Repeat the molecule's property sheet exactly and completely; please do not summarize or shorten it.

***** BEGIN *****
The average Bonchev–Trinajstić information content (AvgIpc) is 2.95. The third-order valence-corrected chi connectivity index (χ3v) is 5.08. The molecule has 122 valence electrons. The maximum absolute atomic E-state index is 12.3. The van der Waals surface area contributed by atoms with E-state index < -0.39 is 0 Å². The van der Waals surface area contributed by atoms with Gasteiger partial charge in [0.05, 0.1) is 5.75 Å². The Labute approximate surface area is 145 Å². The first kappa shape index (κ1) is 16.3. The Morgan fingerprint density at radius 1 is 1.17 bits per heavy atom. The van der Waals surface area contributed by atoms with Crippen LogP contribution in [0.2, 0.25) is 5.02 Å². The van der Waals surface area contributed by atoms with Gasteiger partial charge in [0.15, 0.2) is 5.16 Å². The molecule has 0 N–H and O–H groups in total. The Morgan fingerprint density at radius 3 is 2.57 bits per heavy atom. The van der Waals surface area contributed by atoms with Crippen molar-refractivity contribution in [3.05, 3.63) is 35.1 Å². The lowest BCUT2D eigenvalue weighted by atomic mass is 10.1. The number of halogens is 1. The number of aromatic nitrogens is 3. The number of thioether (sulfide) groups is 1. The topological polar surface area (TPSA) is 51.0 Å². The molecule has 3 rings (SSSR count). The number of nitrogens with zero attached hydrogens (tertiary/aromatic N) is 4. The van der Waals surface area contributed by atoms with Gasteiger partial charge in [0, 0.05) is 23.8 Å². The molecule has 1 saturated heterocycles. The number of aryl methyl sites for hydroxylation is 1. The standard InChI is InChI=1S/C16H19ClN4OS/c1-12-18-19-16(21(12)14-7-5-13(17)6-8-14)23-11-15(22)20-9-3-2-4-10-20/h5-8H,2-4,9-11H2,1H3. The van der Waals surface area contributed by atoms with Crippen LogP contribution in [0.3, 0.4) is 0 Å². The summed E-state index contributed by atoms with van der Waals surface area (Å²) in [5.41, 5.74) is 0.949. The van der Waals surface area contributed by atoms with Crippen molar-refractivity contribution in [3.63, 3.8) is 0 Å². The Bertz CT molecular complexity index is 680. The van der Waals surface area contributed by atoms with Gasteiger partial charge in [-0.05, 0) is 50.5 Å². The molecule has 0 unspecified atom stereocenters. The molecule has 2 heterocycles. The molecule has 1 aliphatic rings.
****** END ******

The average Bonchev–Trinajstić information content (AvgIpc) is 2.95. The third-order valence-corrected chi connectivity index (χ3v) is 5.08. The molecule has 122 valence electrons. The maximum absolute atomic E-state index is 12.3. The van der Waals surface area contributed by atoms with E-state index < -0.39 is 0 Å². The van der Waals surface area contributed by atoms with Gasteiger partial charge in [0.05, 0.1) is 5.75 Å². The Labute approximate surface area is 145 Å². The first kappa shape index (κ1) is 16.3. The Morgan fingerprint density at radius 1 is 1.17 bits per heavy atom. The van der Waals surface area contributed by atoms with Crippen LogP contribution in [0.2, 0.25) is 5.02 Å². The van der Waals surface area contributed by atoms with Gasteiger partial charge in [0.15, 0.2) is 5.16 Å². The molecule has 0 N–H and O–H groups in total. The Morgan fingerprint density at radius 3 is 2.57 bits per heavy atom. The van der Waals surface area contributed by atoms with Crippen molar-refractivity contribution in [3.05, 3.63) is 35.1 Å². The lowest BCUT2D eigenvalue weighted by atomic mass is 10.1. The number of halogens is 1. The number of aromatic nitrogens is 3. The number of thioether (sulfide) groups is 1. The topological polar surface area (TPSA) is 51.0 Å². The molecule has 3 rings (SSSR count). The number of nitrogens with zero attached hydrogens (tertiary/aromatic N) is 4. The van der Waals surface area contributed by atoms with Gasteiger partial charge in [0, 0.05) is 23.8 Å². The molecule has 1 saturated heterocycles. The number of aryl methyl sites for hydroxylation is 1. The standard InChI is InChI=1S/C16H19ClN4OS/c1-12-18-19-16(21(12)14-7-5-13(17)6-8-14)23-11-15(22)20-9-3-2-4-10-20/h5-8H,2-4,9-11H2,1H3. The van der Waals surface area contributed by atoms with Crippen LogP contribution in [0.3, 0.4) is 0 Å². The summed E-state index contributed by atoms with van der Waals surface area (Å²) in [5.41, 5.74) is 0.949. The van der Waals surface area contributed by atoms with Crippen molar-refractivity contribution in [3.63, 3.8) is 0 Å². The Bertz CT molecular complexity index is 680. The van der Waals surface area contributed by atoms with Gasteiger partial charge in [-0.05, 0) is 50.5 Å². The molecule has 0 unspecified atom stereocenters. The molecule has 2 heterocycles. The molecule has 1 aliphatic rings.